A soil test is a must before planting a new garden, and you can DIY it with a store-bought kit or collect a sample and take it to a garden center or your local university cooperative extension for testing. It will tell you the pH of the soil as well as the concentrations of the three nutrients your plants will need to produce vibrant blooms and healthy vegetables. If the soil test reveals major nutrient deficiencies or the soil is mostly clay and doesn't drain well, you might want to consider choosing another spot or planting your garden in raised beds. There's a limit to how effective composting can be in curing nutrient-deficient soil.
Look for Signs of Varmints
Take a walk around your potential garden plot and look for gopher holes. They are easy to spot, and if you live in an area with lots of gophers, there are so many tunnels that the soil crumbles underfoot as you walk. If this is really where you want your garden, you should consider raised beds because if you plant in the ground, each of your plants will need to have its own gopher-wire basket to protect it, and even then, gophers are known to come above ground and chew on your stems.
Deer, rabbits and rats are also potential problems, but unlike gophers, you can't predict where they are likely to turn up, and besides, you can keep them away with repellents and flowers like marigolds and sweet alyssum, which repel rabbits, and lavender, which will help keep the deer away. These critters have the potential to destroy your garden no matter where you plant it, but if burrowing rodents have already dug in, you might want to consider moving the garden to avoid them.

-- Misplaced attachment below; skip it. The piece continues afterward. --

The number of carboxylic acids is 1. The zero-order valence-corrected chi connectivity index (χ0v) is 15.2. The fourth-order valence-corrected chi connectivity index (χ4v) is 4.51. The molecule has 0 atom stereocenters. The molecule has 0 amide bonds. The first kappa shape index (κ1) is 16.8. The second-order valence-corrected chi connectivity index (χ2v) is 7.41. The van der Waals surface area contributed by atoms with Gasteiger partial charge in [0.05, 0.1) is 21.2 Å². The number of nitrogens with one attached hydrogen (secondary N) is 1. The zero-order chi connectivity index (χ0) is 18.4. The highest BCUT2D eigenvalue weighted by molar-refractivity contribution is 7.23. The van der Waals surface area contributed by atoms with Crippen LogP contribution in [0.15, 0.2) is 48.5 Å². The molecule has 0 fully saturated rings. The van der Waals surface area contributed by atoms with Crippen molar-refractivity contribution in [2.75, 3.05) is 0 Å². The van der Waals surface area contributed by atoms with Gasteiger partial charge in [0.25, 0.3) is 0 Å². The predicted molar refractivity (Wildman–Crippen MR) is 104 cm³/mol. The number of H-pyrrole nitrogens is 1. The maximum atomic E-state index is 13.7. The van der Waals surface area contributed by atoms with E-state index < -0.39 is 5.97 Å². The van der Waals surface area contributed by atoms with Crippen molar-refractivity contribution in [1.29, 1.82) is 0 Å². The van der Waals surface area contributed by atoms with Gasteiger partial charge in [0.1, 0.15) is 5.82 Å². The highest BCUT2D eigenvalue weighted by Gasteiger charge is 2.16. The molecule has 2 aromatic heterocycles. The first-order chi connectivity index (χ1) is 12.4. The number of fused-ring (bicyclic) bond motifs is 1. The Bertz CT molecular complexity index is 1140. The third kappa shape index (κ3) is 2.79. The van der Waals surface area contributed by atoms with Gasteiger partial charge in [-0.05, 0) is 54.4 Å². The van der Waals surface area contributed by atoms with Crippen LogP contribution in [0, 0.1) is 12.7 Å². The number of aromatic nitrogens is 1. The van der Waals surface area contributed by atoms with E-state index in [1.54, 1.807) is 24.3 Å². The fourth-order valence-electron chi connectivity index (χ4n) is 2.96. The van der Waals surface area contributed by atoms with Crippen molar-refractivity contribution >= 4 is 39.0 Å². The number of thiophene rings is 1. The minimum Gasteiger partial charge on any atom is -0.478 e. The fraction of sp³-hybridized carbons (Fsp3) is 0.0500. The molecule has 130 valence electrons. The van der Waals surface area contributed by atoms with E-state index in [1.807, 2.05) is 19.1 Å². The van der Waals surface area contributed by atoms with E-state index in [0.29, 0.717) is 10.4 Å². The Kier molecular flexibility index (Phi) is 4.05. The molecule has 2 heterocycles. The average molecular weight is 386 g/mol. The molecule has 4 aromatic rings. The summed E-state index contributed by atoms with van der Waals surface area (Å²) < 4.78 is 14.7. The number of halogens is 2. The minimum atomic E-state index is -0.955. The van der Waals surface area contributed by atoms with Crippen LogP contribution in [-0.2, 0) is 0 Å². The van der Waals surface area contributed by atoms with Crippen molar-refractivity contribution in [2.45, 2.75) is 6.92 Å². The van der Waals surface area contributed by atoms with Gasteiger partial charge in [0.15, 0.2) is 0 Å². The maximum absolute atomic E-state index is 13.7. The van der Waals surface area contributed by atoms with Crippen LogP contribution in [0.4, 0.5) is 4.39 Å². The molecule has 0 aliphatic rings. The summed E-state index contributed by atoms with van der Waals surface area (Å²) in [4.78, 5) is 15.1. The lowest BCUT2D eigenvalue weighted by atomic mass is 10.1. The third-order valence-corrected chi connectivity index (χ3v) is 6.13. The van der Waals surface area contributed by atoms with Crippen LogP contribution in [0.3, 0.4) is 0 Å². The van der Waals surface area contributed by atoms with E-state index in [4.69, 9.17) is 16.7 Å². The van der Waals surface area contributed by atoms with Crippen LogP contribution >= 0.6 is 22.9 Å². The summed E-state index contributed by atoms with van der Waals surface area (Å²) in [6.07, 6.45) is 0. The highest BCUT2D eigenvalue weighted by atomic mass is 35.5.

Plant on Your Property
This may seem obvious, but if you plant your garden on your neighbor's property, it isn't yours, and you could end up forfeiting your prize tomatoes. In the absence of fences, property lines aren't always well-defined, so if you think your chosen spot may be straddling the line, you have two options. One is to choose another garden location, and the other is to check with your neighbor, who may be more than happy to co-host a community garden, especially if there's the prospect of sharing fresh produce at harvest time.